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the season, or anything else that with it, and it was singing lustily. made a noise in those days. For what Now, when the canary saw me standmakes a noise now? Now, when ing opposite to its cage, and regardthe most astonishing thing of all is ing it seriously, and, I have no doubt, in our easy familiarity with things with a very sombre aspect, the creaastounding—when we say, listlessly, ture stopped short, and hung its head " Another revolution at Paris,” or, on one side, looking at me obliquely “ By the bye, there is the deuce to do and suspiciously. Finding that I did at Vienna !"_when De Joinville is it no harm, it began to hazard a few catching fis in the ponds at Clare- broken notes, timidly and interrogamont, and you hardly turn back to tively, as it were, pausing between look at Metternich on the pier at each ; and at length, as I made no Brighton!

reply, it evidently thought it had My uncle nodded, and growled in- solved the doubt, and ascertained that distinctly ; my father

I was more to be pitied than feared“ Put aside his books; you have told for it stole gradually into so soft and us that already."

silvery a strain that, I verily believe, Sir, you are very much mistaken, it did it on purpose to comfort me! he did not put aside his books, for he me, its old friend, whom it had unjustwas not engaged in them—he was ly suspected. Never did any music reading his proof. And he smiled, tonch me so home as did that long, and pointed to it (the proof I mean) plaintive cadence. And when the pathetically, and with a kind of bird ceased, it perched itself close humour, as much as to say—“What to the bars of the cage, and looked at can you expect, Pisistratus?-my new me steadily with its bright intelligent baby! in short clothes-orlong primer, eyes. I felt mine water, and I turned which is all the same thing !”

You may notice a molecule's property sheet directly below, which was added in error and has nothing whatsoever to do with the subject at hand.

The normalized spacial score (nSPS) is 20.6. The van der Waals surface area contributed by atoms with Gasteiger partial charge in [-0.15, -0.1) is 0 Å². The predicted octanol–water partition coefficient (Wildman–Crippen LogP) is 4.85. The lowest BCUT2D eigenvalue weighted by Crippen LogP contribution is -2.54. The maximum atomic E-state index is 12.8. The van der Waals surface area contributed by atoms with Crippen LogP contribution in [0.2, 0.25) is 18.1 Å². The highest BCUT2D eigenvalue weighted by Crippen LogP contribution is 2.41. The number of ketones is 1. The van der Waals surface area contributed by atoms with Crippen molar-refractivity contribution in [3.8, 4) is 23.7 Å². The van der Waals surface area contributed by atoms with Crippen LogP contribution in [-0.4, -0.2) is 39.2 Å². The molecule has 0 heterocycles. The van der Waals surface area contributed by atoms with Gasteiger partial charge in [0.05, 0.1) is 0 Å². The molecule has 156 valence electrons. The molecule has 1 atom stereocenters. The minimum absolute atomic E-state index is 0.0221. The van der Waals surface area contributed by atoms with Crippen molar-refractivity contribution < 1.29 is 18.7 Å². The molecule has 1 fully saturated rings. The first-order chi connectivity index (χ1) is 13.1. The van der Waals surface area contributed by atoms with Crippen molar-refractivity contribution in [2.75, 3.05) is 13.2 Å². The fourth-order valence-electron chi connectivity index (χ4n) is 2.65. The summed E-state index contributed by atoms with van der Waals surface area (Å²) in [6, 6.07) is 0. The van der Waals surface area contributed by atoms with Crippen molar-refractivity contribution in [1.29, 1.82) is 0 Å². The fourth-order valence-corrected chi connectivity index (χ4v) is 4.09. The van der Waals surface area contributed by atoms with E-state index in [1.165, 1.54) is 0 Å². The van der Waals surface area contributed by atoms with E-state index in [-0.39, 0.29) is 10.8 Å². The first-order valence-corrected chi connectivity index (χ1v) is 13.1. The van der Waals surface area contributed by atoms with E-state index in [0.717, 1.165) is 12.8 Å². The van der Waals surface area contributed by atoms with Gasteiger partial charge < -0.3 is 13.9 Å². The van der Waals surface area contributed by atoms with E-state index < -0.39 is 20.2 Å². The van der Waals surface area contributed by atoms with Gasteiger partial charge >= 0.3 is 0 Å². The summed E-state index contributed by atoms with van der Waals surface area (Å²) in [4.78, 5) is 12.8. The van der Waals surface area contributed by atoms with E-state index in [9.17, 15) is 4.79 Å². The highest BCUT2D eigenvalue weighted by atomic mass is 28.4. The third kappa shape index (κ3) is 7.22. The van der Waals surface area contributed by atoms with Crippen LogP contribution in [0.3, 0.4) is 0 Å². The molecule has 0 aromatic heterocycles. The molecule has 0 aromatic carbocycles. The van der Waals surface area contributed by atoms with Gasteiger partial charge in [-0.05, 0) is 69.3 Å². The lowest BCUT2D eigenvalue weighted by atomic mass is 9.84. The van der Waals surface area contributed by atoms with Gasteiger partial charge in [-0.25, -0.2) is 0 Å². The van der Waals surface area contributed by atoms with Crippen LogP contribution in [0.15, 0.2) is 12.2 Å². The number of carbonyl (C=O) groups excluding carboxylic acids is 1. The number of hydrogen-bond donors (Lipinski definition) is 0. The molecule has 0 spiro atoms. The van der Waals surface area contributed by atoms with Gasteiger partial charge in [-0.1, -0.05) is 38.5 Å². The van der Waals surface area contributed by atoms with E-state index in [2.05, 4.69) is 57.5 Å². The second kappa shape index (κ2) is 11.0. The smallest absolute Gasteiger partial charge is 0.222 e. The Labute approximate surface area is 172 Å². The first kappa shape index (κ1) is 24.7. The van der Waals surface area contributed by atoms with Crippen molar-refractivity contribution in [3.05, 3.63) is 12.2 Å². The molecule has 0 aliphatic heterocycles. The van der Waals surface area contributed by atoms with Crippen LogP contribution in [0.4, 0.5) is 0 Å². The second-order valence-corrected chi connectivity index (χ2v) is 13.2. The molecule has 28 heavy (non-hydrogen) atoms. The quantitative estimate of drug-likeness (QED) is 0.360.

back and stood in the centre of the I took a chair between the two, and room, irresolute what to do, where to looked first at one, then at the other, go. My father had done with the and-heaven forgive me !—I felt a proof, and was deep in his folios. rebellious, ungrateful spite against Roland had clasped his red account both. The bitterness of my soul must book, restored it to his pocket, wiped have been deep indeed to have his pen carefully, and now watched overflowed in that direction, but it did. me from under his great beetle brows. The grief of youth is an abominable Suddenly he rose, and, stamping on egotist, and that is the truth, I got the hearth with his cork leg, exclaimed, up from the chair, and walked towards “Look up from those cursed books, the window; it was open, and outside brother Austin! What is there in the window was Mrs Primmins' cana- that lad's face ? Construe that, if you ry, in its cage. London air had agreed

can !"


And my father pushed aside his Captain Roland, “will nobody say books, and rose hastily. He took off what is the matter ? Money, I suppose his spectacles, and rubbed them me- -money, you confounded extravagant chanically, but he said nothing; and young dog. Luckily you have got an my uncle, staring at him for a moment, uncle who has more than he knows in surprise at his silence, burst out, what to do with. How much?—-fifty?

- Oh! I see-he has been getting a hundred? two hundred ? How can I into some scrape, and you are angry! write the cheque, if you'll not speak?" Fie! young blood will have its way, “ Hush, brother! it is no money Austin-it will. I don't blame that you can give that will set this right. it is only when-come here, Sisty! My poor boy ! have I guessed truly? Zounds! man, come here."

Did I guess truly the other evening, My father gently brushed off the when—" captain's hand, and, advancing towards “Yes, sir, yes! I have been so me, opened his arms. The next mo- wretched. But I am better now-I ment I was sobbing on his breast. can tell you all.”

* But what is the matter?" cried My uncle moved slowly towards

the door: his fine sense of delicacy " True; but Lady Ellinor was not made him think that even he was out then an heiress, and her father viewed of place in the confidence between son these matters as no other peer in Engand father.